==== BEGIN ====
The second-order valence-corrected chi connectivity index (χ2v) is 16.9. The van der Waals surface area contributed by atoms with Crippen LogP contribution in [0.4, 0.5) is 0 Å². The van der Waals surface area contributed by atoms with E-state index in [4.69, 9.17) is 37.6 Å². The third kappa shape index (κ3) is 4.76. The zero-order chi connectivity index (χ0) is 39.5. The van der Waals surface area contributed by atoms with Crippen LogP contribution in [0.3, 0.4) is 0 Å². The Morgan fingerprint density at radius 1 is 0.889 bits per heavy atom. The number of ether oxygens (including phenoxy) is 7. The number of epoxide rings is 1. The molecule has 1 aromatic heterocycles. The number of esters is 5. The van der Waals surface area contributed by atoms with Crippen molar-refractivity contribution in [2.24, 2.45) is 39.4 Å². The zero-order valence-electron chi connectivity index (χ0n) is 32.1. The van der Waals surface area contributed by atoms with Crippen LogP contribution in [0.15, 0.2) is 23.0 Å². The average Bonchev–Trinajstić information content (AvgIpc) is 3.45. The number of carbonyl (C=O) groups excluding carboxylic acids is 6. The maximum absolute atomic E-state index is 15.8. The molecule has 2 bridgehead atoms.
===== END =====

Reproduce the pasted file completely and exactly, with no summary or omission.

The second-order valence-corrected chi connectivity index (χ2v) is 16.9. The van der Waals surface area contributed by atoms with Crippen LogP contribution in [0.4, 0.5) is 0 Å². The van der Waals surface area contributed by atoms with E-state index in [4.69, 9.17) is 37.6 Å². The third kappa shape index (κ3) is 4.76. The zero-order chi connectivity index (χ0) is 39.5. The van der Waals surface area contributed by atoms with Crippen LogP contribution in [0.3, 0.4) is 0 Å². The Morgan fingerprint density at radius 1 is 0.889 bits per heavy atom. The number of ether oxygens (including phenoxy) is 7. The number of epoxide rings is 1. The molecule has 1 aromatic heterocycles. The number of esters is 5. The van der Waals surface area contributed by atoms with Crippen molar-refractivity contribution in [2.24, 2.45) is 39.4 Å². The zero-order valence-electron chi connectivity index (χ0n) is 32.1. The van der Waals surface area contributed by atoms with Crippen LogP contribution in [0.15, 0.2) is 23.0 Å². The average Bonchev–Trinajstić information content (AvgIpc) is 3.45. The number of carbonyl (C=O) groups excluding carboxylic acids is 6. The maximum absolute atomic E-state index is 15.8. The molecule has 2 bridgehead atoms.